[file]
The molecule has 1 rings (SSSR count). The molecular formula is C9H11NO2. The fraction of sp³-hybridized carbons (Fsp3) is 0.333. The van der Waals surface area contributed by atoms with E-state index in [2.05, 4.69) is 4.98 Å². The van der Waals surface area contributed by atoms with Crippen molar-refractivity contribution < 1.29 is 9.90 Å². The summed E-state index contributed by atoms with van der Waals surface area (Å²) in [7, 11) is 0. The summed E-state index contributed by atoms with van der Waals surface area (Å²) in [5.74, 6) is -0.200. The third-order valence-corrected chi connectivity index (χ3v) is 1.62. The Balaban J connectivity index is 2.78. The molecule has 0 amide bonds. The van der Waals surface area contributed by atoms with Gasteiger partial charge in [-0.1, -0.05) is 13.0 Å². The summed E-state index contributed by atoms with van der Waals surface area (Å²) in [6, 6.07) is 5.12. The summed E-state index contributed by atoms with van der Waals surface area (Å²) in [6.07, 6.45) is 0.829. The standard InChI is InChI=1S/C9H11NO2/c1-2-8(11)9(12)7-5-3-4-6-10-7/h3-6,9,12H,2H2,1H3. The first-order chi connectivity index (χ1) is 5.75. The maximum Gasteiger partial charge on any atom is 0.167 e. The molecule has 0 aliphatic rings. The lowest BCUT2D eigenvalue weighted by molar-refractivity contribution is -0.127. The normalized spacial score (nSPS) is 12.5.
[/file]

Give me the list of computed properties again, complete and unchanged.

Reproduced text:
The molecule has 1 rings (SSSR count). The molecular formula is C9H11NO2. The fraction of sp³-hybridized carbons (Fsp3) is 0.333. The van der Waals surface area contributed by atoms with E-state index in [2.05, 4.69) is 4.98 Å². The van der Waals surface area contributed by atoms with Crippen molar-refractivity contribution < 1.29 is 9.90 Å². The summed E-state index contributed by atoms with van der Waals surface area (Å²) in [7, 11) is 0. The summed E-state index contributed by atoms with van der Waals surface area (Å²) in [5.74, 6) is -0.200. The third-order valence-corrected chi connectivity index (χ3v) is 1.62. The Balaban J connectivity index is 2.78. The molecule has 0 amide bonds. The van der Waals surface area contributed by atoms with Gasteiger partial charge in [-0.1, -0.05) is 13.0 Å². The summed E-state index contributed by atoms with van der Waals surface area (Å²) in [6, 6.07) is 5.12. The summed E-state index contributed by atoms with van der Waals surface area (Å²) in [6.07, 6.45) is 0.829. The standard InChI is InChI=1S/C9H11NO2/c1-2-8(11)9(12)7-5-3-4-6-10-7/h3-6,9,12H,2H2,1H3. The first-order chi connectivity index (χ1) is 5.75. The maximum Gasteiger partial charge on any atom is 0.167 e. The molecule has 0 aliphatic rings. The lowest BCUT2D eigenvalue weighted by molar-refractivity contribution is -0.127. The normalized spacial score (nSPS) is 12.5.